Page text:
# Potential Energy of wave in a string (mechanism wave)

In physics textbook the potential energy of a segment is often given by

$$\Delta U=F(dl-dx).$$

I know this is the work done to stretch the string. However, shouldn't we consider the work done that move this segment up and down under the action of wave?

Explicitly,

$$\Delta U=\int F_y ~dy$$

where $F_y$ is net force exerted on the segment.

• Comment to the post (v2): Is $x$ and $y$ supposed to be perpendicular coordinates? – Qmechanic Dec 23 '16 at 2:54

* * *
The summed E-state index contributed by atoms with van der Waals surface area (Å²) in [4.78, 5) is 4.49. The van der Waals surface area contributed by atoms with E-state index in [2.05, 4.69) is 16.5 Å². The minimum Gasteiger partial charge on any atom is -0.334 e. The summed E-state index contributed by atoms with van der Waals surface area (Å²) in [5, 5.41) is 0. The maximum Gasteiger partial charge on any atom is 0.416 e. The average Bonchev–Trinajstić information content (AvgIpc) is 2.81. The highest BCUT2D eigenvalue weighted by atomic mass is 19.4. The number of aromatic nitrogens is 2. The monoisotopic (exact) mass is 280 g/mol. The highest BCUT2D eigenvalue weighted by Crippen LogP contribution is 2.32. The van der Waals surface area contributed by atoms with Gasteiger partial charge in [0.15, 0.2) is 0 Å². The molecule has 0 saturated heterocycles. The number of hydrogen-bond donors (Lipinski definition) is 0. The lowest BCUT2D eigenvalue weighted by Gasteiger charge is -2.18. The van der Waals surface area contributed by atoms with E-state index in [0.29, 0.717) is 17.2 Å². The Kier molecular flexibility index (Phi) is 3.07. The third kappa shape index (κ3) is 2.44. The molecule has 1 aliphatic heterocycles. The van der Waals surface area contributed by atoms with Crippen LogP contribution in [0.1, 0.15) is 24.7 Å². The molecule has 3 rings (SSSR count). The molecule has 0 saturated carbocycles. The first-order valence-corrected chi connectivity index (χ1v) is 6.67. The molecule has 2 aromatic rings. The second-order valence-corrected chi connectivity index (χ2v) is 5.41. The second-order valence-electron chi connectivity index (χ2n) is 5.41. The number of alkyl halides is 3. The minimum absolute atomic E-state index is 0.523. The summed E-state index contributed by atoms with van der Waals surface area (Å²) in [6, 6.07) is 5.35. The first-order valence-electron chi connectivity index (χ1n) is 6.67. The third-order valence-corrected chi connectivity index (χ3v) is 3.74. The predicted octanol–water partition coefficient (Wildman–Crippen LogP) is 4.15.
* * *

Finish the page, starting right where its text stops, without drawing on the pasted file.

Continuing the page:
• Yes in the usual sense – Math The Novice Dec 23 '16 at 3:37
• Combined transversal and longitudinal displacements of the non-relativistic string are worked out in my Phys.SE answer here. – Qmechanic Dec 25 '16 at 21:57

• When we calculate gravitational potential we use $F={GMm \over r^2}$ Can we use same reasoning that \$F_y=T{d^2y \over dx^2}dx ? So the total potential would be this plus the potential of elongation – Math The Novice Dec 23 '16 at 3:44